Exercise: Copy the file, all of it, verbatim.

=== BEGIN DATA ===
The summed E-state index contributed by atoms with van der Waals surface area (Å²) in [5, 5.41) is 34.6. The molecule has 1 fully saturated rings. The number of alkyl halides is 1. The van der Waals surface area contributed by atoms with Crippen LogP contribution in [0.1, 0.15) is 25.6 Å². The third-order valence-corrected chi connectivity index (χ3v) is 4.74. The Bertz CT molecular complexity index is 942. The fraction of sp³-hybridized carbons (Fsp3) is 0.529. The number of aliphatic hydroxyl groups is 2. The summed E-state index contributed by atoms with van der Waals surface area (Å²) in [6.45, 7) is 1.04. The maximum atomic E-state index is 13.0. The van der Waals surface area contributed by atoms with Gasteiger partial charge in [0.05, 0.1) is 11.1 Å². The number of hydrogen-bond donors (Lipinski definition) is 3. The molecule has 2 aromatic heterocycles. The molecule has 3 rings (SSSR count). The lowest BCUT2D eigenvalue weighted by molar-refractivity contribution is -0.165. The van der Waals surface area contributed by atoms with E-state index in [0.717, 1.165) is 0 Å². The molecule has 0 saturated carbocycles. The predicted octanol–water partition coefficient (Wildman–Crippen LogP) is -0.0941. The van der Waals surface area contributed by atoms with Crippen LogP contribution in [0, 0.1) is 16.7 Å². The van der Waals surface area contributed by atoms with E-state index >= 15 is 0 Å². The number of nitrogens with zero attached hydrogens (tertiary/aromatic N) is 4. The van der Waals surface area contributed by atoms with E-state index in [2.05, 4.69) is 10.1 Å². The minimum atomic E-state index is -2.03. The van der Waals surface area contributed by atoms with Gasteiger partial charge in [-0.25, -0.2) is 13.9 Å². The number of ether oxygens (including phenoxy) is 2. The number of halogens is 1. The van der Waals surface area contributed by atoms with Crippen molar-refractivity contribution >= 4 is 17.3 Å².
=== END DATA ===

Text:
The summed E-state index contributed by atoms with van der Waals surface area (Å²) in [5, 5.41) is 34.6. The molecule has 1 fully saturated rings. The number of alkyl halides is 1. The van der Waals surface area contributed by atoms with Crippen LogP contribution in [0.1, 0.15) is 25.6 Å². The third-order valence-corrected chi connectivity index (χ3v) is 4.74. The Bertz CT molecular complexity index is 942. The fraction of sp³-hybridized carbons (Fsp3) is 0.529. The number of aliphatic hydroxyl groups is 2. The summed E-state index contributed by atoms with van der Waals surface area (Å²) in [6.45, 7) is 1.04. The maximum atomic E-state index is 13.0. The van der Waals surface area contributed by atoms with Gasteiger partial charge in [0.05, 0.1) is 11.1 Å². The number of hydrogen-bond donors (Lipinski definition) is 3. The molecule has 2 aromatic heterocycles. The molecule has 3 rings (SSSR count). The lowest BCUT2D eigenvalue weighted by molar-refractivity contribution is -0.165. The van der Waals surface area contributed by atoms with E-state index in [0.717, 1.165) is 0 Å². The molecule has 0 saturated carbocycles. The predicted octanol–water partition coefficient (Wildman–Crippen LogP) is -0.0941. The van der Waals surface area contributed by atoms with Crippen LogP contribution in [0, 0.1) is 16.7 Å². The van der Waals surface area contributed by atoms with E-state index >= 15 is 0 Å². The number of nitrogens with zero attached hydrogens (tertiary/aromatic N) is 4. The van der Waals surface area contributed by atoms with E-state index in [2.05, 4.69) is 10.1 Å². The minimum atomic E-state index is -2.03. The van der Waals surface area contributed by atoms with Gasteiger partial charge in [-0.25, -0.2) is 13.9 Å². The number of ether oxygens (including phenoxy) is 2. The number of halogens is 1. The van der Waals surface area contributed by atoms with Crippen molar-refractivity contribution >= 4 is 17.3 Å².